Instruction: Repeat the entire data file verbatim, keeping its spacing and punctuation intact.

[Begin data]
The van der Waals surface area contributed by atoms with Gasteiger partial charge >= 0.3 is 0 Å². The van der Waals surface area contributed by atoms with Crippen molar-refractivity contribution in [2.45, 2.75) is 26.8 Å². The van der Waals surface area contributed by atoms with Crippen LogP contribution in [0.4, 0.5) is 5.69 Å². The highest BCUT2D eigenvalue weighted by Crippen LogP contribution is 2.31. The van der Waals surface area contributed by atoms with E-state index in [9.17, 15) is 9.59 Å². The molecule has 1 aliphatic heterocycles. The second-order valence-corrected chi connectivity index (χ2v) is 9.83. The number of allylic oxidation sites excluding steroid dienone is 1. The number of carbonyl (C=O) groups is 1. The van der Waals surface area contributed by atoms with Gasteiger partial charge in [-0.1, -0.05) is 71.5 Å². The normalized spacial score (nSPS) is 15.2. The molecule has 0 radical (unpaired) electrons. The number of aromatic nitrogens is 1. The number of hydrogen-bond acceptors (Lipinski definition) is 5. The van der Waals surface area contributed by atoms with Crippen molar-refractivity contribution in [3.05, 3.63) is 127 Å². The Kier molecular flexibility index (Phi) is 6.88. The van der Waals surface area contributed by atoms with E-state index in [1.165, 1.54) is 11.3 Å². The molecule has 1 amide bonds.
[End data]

The van der Waals surface area contributed by atoms with Gasteiger partial charge >= 0.3 is 0 Å². The van der Waals surface area contributed by atoms with Crippen molar-refractivity contribution in [2.45, 2.75) is 26.8 Å². The van der Waals surface area contributed by atoms with Crippen LogP contribution in [0.4, 0.5) is 5.69 Å². The highest BCUT2D eigenvalue weighted by Crippen LogP contribution is 2.31. The van der Waals surface area contributed by atoms with E-state index in [9.17, 15) is 9.59 Å². The molecule has 1 aliphatic heterocycles. The second-order valence-corrected chi connectivity index (χ2v) is 9.83. The number of allylic oxidation sites excluding steroid dienone is 1. The number of carbonyl (C=O) groups is 1. The van der Waals surface area contributed by atoms with Gasteiger partial charge in [-0.1, -0.05) is 71.5 Å². The normalized spacial score (nSPS) is 15.2. The molecule has 0 radical (unpaired) electrons. The number of aromatic nitrogens is 1. The number of hydrogen-bond acceptors (Lipinski definition) is 5. The van der Waals surface area contributed by atoms with Crippen molar-refractivity contribution in [3.05, 3.63) is 127 Å². The Kier molecular flexibility index (Phi) is 6.88. The van der Waals surface area contributed by atoms with E-state index in [1.165, 1.54) is 11.3 Å². The molecule has 1 amide bonds.